tion survivors may reflect cortisol levels that are insufficient
in cases of extreme stress, as seen in patients with cardiac
arrest [2,9]. Therefore, we hypothesized that a high probabil-
ity of cardiac arrest patients may encounter adrenal insuf-
ficiency during resuscitation, which results from either pre-
existed undiscovered adrenal insufficiency or cardiac arrest–
induced adrenal dysfunction. Corticosteroid supplements
during resuscitation significantly increased ROSC rates in an
animal study . To the best of our knowledge, there has not
beenanyresearchperformed on humansaddressingtheeffect
of corticosteroid use in cardiac arrests. The objective of this
prospective clinical trial is to evaluate the effect of hydrocor-
tisone administration during resuscitation on the outcomes in
out-of-hospital cardiac arrest (OHCA) patients.
2. Materials and methods
This prospective, nonrandomized, open-labeled clinical
trial, approved by the institutional review board, enrolled
OHCA victims from the emergency department (ED) of the
National Taiwan University Hospital from October 2004 to
The university hospital, suited in the downtown area of
Taipei City, is a tertiary-referred center hospital with about
100000 ED visits per year [10,11]. The emergency medical
service configuration is a fire-based, single-tiered, basic-
life-support and defibrillation system staffed by emergency
medical technicians (EMTs) who have completed at least
264 hours of paramedic training. EMTs can perform
laryngeal mask airway and tracheal intubation, and admin-
ister intravenous epinephrine. At least 2 EMTs, equipped
with an automated external defibrillator (AED), attend each
call. The median call-to-response time is about 4 minutes in
OHCA patients, and the median call-to-shock time by AED
is about 9 minutes in patients with ventricular tachycardia
and fibrillation [12,13].
2.2. Selection of participants
Eligible patients included nontraumatic OHCA patients
older than 18 years. Patients with do-not-attempt-
resuscitation (DNAR) orders, pregnant women, extracorpo-
real membrane oxygenation users during resuscitation,
concurrent steroid users, patients with known adrenal
insufficiency, patients who were successfully resuscitated
before ED arrival or before seeking their willingness to be a
trial participant, and OHCA survivors who were transferred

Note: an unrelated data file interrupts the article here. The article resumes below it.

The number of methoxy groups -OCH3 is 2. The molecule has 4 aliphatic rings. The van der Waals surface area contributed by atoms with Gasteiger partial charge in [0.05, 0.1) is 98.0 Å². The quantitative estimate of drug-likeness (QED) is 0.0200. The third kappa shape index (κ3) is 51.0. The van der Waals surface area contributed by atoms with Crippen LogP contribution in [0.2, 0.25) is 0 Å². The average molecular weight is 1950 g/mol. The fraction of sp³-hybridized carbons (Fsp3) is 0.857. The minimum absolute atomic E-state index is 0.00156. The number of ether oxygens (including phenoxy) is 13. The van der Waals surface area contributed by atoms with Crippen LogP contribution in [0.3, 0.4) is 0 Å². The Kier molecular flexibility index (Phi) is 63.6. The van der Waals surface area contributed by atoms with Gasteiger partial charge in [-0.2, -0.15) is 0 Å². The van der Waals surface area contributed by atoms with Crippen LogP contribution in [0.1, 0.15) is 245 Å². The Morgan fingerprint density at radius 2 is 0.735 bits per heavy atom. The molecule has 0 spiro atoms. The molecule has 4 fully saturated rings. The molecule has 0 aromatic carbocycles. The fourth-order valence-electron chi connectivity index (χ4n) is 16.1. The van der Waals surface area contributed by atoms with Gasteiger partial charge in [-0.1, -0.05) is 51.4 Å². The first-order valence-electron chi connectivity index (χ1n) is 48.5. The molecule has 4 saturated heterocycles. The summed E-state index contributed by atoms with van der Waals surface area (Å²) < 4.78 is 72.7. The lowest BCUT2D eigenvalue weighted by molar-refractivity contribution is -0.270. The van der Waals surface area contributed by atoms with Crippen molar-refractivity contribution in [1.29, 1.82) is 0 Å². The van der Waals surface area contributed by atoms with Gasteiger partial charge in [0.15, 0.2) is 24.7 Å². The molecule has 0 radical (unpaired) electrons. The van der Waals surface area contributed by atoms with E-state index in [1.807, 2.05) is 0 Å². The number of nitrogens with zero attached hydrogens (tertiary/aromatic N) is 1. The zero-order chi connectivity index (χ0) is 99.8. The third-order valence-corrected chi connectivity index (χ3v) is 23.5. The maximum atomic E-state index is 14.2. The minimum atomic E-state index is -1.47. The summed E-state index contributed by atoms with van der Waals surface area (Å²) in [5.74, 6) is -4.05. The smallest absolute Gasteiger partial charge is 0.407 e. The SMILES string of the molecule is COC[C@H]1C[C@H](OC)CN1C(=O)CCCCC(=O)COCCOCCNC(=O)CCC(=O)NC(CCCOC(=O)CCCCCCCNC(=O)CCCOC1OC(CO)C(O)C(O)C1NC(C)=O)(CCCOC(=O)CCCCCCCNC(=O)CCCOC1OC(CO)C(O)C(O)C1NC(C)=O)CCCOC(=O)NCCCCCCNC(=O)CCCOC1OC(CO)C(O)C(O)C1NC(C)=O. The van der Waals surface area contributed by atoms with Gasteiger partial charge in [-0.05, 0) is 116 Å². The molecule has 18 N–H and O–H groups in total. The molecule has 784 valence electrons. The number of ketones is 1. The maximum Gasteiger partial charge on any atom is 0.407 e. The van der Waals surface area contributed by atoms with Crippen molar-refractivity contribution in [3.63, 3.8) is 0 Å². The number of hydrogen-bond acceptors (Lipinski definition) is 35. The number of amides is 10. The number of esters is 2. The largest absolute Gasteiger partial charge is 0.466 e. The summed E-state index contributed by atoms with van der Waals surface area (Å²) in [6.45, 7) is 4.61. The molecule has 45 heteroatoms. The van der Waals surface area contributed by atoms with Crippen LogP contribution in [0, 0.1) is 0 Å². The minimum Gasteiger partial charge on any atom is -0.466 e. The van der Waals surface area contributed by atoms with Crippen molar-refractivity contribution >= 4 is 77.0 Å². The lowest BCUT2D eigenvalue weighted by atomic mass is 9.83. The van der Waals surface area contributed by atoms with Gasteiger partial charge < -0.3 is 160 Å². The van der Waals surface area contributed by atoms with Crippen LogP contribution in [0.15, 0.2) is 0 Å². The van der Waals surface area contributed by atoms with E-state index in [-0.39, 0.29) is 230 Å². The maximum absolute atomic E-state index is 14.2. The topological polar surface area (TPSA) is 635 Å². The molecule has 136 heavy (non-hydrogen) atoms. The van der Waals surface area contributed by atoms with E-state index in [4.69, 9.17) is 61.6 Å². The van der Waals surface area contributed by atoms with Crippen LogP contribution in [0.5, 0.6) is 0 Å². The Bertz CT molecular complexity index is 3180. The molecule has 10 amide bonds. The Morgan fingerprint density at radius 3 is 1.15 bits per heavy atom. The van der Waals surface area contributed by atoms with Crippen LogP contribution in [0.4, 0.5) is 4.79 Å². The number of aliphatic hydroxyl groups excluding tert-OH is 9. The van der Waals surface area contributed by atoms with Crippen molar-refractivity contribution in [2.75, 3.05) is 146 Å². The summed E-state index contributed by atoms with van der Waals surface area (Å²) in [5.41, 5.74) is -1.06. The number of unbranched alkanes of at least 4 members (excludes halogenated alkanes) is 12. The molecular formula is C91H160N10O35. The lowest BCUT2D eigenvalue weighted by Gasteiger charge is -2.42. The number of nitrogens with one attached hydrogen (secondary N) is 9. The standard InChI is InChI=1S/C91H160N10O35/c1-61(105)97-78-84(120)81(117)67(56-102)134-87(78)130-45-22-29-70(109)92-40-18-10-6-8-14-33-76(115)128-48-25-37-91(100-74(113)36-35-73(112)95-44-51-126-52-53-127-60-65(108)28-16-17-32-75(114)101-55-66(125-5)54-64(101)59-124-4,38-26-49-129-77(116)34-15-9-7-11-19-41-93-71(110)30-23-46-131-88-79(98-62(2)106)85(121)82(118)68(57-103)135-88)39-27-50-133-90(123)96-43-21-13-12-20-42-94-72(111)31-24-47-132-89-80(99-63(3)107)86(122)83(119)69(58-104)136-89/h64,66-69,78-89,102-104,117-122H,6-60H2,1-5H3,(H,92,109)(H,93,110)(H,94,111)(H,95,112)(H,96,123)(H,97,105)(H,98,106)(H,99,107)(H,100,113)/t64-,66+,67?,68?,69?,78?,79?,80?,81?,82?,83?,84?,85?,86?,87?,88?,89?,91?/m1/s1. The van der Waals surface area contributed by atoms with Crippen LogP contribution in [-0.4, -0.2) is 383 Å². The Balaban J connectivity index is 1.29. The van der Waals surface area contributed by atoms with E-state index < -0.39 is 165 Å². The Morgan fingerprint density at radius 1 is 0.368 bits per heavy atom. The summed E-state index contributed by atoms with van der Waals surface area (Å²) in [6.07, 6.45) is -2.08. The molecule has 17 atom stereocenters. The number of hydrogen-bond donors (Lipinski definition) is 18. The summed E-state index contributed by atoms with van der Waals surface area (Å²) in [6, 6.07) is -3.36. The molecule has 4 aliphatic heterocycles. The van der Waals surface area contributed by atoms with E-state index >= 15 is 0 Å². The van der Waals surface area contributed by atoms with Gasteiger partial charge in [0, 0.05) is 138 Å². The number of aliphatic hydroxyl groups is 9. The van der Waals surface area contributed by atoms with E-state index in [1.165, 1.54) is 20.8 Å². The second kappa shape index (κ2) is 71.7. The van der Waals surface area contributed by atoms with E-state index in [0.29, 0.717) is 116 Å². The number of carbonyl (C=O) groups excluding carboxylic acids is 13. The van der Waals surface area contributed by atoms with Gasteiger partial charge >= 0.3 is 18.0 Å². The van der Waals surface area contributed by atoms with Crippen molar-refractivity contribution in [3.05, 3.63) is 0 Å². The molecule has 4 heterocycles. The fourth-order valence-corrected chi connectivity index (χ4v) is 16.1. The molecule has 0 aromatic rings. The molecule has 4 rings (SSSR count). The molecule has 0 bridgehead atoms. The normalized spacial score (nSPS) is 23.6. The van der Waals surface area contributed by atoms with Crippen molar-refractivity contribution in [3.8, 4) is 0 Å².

to other hospitals for intensive care were all excluded from
this clinical trial.
The OHCA patients received cardiopulmonary resusci-
tation (CPR) according to the advanced cardiovascular life
support guidelines established by the American Heart
Association in 2000 . Serum ACTH and total cortisol
levels were examined upon arrival at the ED in all OHCA
patients. The consecutively enrolled patients were divided
into 2 groups, namely, the hydrocortisone group and the
nonhydrocortisone group. The hydrocortisone group in-
Flow diagram of enrolled patients. ECMO, extracorporeal
The effect of hydrocortisone on the outcome of out-of-hospital cardiac arrest patients 319
volved patients the families of whom agreed that the
patient should receive hydrocortisone during resuscitation,
and the nonhydrocortisone group involved patients the
families of whom hesitated or refused to have the patient
receive the drug because of either the absence of a key
person or possible side effects of the hydrocortisone.
Patients in the hydrocortisone group were given 100 mg
intravenous hydrocortisone (SOLU-CORTEF, Pharmacia &
Upjohn Company, Kalamazoo, MI) once an agreement was
obtained. Patients in the nonhydrocortisone group were
given the same volume of intravenous 0.9% saline.
Informed consents had been obtained from the relatives
of the enrolled participants after an investigator explained
the intent, risks, and benefits of the study. Successfully
resuscitated OHCA patients were admitted to the intensive
care unit and received postresuscitation care. Patients
participating in the trial did not receive therapeutic
hypothermia during or after resuscitation.
2.4. Methods of measurement
Blood samples were collected from the femoral vein and
preserved in a prechilled polysterene tube containing EDTA–
in duplicate using a solid-phase chemiluminescent immuno-
metric assay (DPC IMMULITE 2000, Siemens, Berlin,
Germany), with respective sensitivity of 5 pg/mL and
1 Ag/dL. Normal ACTH concentrations range from 10 to
Demographic comparison between hydrocortisone and nonhydrocortisone groups
Age (y) (average)
Coronary artery disease
Chronic obstructive pulmonary disease
End-stage renal disease
Cerebral vascular disease
ACTH (pg/mL) (mean)
High ACTH member (N65 pg/mL)
Total cortisol (lg/dL) (mean)
Normal-to-high cortisol member (N20 lg/dL)
70.4 F 15.5
115.3 F 190.2
43.0 F 49.9
73.8 F 16.6
124.1 F 135.1
36.9 F 24.5
P b .05 was considered statistically significant.
Resuscitation comparison between hydrocortisone and nonhydrocortisone groups
Others (noncardiac and nonrespiratory)
First monitored rhythm
Pulseless electrical activity
Call-to-response time (min)
Prehospital epinephrine use
Prehospital AED shock number
Inhospital epinephrine dosage (mg) (median [range])
Inhospital defibrillation (patient no.)
6.6 F 5.0
0.3 F 0.8
5.6 F 5.4
0.2 F 0.8
P b .05 was considered statistically significant.
M.-S. Tsai et al. 320
65 pg/mL. Normal total cortisol concentrations in the
morning range between 5 and 25 lg/dL.
2.5. Outcome measurements
Resuscitation elements were collected according to the